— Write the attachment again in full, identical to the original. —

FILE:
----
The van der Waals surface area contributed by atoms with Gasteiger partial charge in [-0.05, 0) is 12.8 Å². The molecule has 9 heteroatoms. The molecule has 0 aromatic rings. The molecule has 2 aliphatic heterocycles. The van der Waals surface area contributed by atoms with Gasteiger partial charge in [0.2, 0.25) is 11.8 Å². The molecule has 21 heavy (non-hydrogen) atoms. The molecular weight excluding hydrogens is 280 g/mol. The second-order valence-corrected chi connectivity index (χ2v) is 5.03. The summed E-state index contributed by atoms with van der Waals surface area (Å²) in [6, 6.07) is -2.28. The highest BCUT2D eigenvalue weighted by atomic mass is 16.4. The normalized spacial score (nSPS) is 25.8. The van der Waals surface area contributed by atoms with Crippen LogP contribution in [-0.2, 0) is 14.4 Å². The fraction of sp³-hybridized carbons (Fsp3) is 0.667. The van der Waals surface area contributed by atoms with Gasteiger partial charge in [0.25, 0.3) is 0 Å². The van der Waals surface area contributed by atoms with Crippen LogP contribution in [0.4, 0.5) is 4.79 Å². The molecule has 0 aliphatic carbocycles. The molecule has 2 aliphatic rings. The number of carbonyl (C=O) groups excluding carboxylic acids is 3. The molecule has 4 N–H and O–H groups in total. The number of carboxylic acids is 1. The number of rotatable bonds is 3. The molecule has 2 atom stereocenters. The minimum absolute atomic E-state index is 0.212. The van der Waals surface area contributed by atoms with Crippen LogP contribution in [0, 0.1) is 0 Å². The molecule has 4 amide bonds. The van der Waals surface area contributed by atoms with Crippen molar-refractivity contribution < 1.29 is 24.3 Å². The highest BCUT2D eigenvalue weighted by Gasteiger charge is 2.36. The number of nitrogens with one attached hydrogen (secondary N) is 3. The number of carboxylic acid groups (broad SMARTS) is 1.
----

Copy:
The van der Waals surface area contributed by atoms with Gasteiger partial charge in [-0.05, 0) is 12.8 Å². The molecule has 9 heteroatoms. The molecule has 0 aromatic rings. The molecule has 2 aliphatic heterocycles. The van der Waals surface area contributed by atoms with Gasteiger partial charge in [0.2, 0.25) is 11.8 Å². The molecule has 21 heavy (non-hydrogen) atoms. The molecular weight excluding hydrogens is 280 g/mol. The second-order valence-corrected chi connectivity index (χ2v) is 5.03. The summed E-state index contributed by atoms with van der Waals surface area (Å²) in [6, 6.07) is -2.28. The highest BCUT2D eigenvalue weighted by atomic mass is 16.4. The normalized spacial score (nSPS) is 25.8. The van der Waals surface area contributed by atoms with Crippen LogP contribution in [-0.2, 0) is 14.4 Å². The fraction of sp³-hybridized carbons (Fsp3) is 0.667. The van der Waals surface area contributed by atoms with Gasteiger partial charge in [0.25, 0.3) is 0 Å². The van der Waals surface area contributed by atoms with Crippen LogP contribution in [0.4, 0.5) is 4.79 Å². The molecule has 0 aliphatic carbocycles. The molecule has 2 aliphatic rings. The number of carbonyl (C=O) groups excluding carboxylic acids is 3. The molecule has 4 N–H and O–H groups in total. The number of carboxylic acids is 1. The number of rotatable bonds is 3. The molecule has 2 atom stereocenters. The minimum absolute atomic E-state index is 0.212. The van der Waals surface area contributed by atoms with Crippen LogP contribution in [0, 0.1) is 0 Å². The molecule has 4 amide bonds. The van der Waals surface area contributed by atoms with Crippen molar-refractivity contribution < 1.29 is 24.3 Å². The highest BCUT2D eigenvalue weighted by Gasteiger charge is 2.36. The number of nitrogens with one attached hydrogen (secondary N) is 3. The number of carboxylic acid groups (broad SMARTS) is 1.